Confirming the gloom: the Wikileaks revelations
Confidential U.S. Embassy cables from Riyadh released by Wikileaks [ii] largely corroborate the suspicions about Saudi Arabia’s reserves and production. A cable from 2007 recapitulates U.S. Consul General’s meeting with Mr. Sadad al-Husseini, Aramco’s Executive Vice President for Exploration from 1992 to 2004. According to that cable, Mr. Husseini asserted that in 2007, Saudi Arabia had 64 billion – not 260 billion – barrels of remaining oil reserves, that these reserves would last until about 2021 (this is only 5 years from today), after which Saudi output would enter a period of steady decline that no amount of effort could able to stop.
According to the same diplomatic cables, in 2007 Mr. Husseini also pointed out that Saudi Aramco planned to increase production to 12.5 million barrels per day by 2009. In spite of a massive $50 billion investment in expanding production and quintupling the rig count from 15 in the 1990s to 80 in 2015, Aramco never came close to their 12.5 mb/d objective. In fact, in 2009 Saudi output fell to below 8 mb/d and has managed to surpass 10 mb/d only in 2015. All this received further corroboration in a recent report by Citigroup [iii] which concluded that failing to discover major new oil fields, Saudi Arabia might cease to export oil altogether by 2030 – less than 14 years from now!
It’s all down to semantics: reserves vs. resources
Thus, multiple official sources all suggest that Saudi Arabia is facing mounting challenges in maintaining her oil production and that her oil reserves are nearing the point of exhaustion. In the meantime, as nobody in the financial press seems inclined to seriously challenge their claims, Saudi officials made bolder and bolder boasts about the kingdom’s oil wealth. In his 2005 book, “Twilight in the Desert,” Matthew Simmons quotes senior management of Saudi Aramco and Saudi Petroleum Ministry claiming: “we can produce 10 million, 12 million, or 15 million barrels a day for 50 to 100 years. … [To] our 260 billion barrels of proven reserves… we can easily add another 200 billion, and we can still add another 200 billion we have yet to discover.” By 2014, they alleged that the kingdom had 790 billion barrels of oil resource and that this figure should grow to 900 billion Barrels by 2025 [iv].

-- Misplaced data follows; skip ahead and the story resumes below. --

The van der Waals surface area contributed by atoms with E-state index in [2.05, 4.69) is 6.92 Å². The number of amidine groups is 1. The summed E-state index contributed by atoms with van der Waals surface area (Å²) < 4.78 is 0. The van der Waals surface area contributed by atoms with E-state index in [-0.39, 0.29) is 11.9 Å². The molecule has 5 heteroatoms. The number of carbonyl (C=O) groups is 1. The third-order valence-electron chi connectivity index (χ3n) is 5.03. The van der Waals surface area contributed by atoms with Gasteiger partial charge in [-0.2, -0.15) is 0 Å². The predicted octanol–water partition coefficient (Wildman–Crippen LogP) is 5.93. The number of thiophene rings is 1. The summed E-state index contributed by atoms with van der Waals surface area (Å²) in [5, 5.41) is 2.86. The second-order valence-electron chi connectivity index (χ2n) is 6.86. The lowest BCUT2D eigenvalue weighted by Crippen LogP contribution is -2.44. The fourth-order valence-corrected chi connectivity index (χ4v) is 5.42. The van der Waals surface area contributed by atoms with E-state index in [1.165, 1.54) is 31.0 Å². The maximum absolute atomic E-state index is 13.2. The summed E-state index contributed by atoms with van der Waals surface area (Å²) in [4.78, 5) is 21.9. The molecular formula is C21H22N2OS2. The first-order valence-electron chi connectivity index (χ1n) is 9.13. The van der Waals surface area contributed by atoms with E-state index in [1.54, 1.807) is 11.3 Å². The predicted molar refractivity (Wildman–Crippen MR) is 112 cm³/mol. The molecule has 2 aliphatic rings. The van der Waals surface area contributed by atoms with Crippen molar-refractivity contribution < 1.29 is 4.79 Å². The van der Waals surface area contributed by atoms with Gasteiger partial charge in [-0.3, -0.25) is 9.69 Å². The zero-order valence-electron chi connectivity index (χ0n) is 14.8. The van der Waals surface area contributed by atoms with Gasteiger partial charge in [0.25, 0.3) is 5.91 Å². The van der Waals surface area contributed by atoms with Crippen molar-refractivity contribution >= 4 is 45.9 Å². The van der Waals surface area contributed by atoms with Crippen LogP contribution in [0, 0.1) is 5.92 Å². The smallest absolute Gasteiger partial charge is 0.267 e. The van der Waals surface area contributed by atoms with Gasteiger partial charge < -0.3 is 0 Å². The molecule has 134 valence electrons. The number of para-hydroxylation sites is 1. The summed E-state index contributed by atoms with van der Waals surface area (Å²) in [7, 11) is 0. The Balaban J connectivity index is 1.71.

Such claims should prove confounding to casual observers or even policy makers who give them credence. The financial press doesn’t tend to help matters by habitually loose reporting of facts and even looser use of terminology. For instance, they typically use the terms “reserves” and “resources” interchangeably, as if they referred to the same thing. It is however, critical to discern between the two. The term “resources” comprises oil from contingent and prospective sources including quantities that are potentially recoverable from accumulations that are as of yet undiscovered. Let’s stop and think about that one: oil resources include quantities from as of yet undiscovered deposits!? In other words, we’re analyzing the world’s largest and strategically most significant market based on figures that are by their very definition wide open to exaggeration and wishful thinking. Furthermore, the very term “recoverable,” or “potentially recoverable” is problematic. This is not the same as feasibly or economically recoverable which would imply that the value of extracted oil should cover the costs of exploration, drilling, extraction, transportation and a certain return on invested capital. What we have traditionally understood as “reserves,” usually represents only a small fraction of resources that can be feasibly developed.